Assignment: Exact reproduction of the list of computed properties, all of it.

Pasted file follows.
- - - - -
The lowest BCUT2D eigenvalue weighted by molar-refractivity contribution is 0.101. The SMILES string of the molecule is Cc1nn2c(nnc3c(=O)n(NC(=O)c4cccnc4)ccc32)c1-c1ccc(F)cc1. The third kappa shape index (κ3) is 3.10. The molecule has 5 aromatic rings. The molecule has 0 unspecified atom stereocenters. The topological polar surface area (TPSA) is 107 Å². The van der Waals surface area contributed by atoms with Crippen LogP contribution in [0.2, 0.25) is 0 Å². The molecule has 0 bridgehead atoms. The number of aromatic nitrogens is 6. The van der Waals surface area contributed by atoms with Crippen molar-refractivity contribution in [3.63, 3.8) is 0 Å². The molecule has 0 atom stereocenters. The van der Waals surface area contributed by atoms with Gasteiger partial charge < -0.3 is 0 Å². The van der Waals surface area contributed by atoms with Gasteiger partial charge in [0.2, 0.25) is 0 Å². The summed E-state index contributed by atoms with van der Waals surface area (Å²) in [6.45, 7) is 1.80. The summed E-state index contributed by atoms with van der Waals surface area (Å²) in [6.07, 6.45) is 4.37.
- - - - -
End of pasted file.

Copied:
The lowest BCUT2D eigenvalue weighted by molar-refractivity contribution is 0.101. The SMILES string of the molecule is Cc1nn2c(nnc3c(=O)n(NC(=O)c4cccnc4)ccc32)c1-c1ccc(F)cc1. The third kappa shape index (κ3) is 3.10. The molecule has 5 aromatic rings. The molecule has 0 unspecified atom stereocenters. The topological polar surface area (TPSA) is 107 Å². The van der Waals surface area contributed by atoms with Crippen LogP contribution in [0.2, 0.25) is 0 Å². The molecule has 0 bridgehead atoms. The number of aromatic nitrogens is 6. The van der Waals surface area contributed by atoms with Crippen molar-refractivity contribution in [3.63, 3.8) is 0 Å². The molecule has 0 atom stereocenters. The van der Waals surface area contributed by atoms with Gasteiger partial charge < -0.3 is 0 Å². The van der Waals surface area contributed by atoms with Gasteiger partial charge in [0.2, 0.25) is 0 Å². The summed E-state index contributed by atoms with van der Waals surface area (Å²) in [6.45, 7) is 1.80. The summed E-state index contributed by atoms with van der Waals surface area (Å²) in [6.07, 6.45) is 4.37.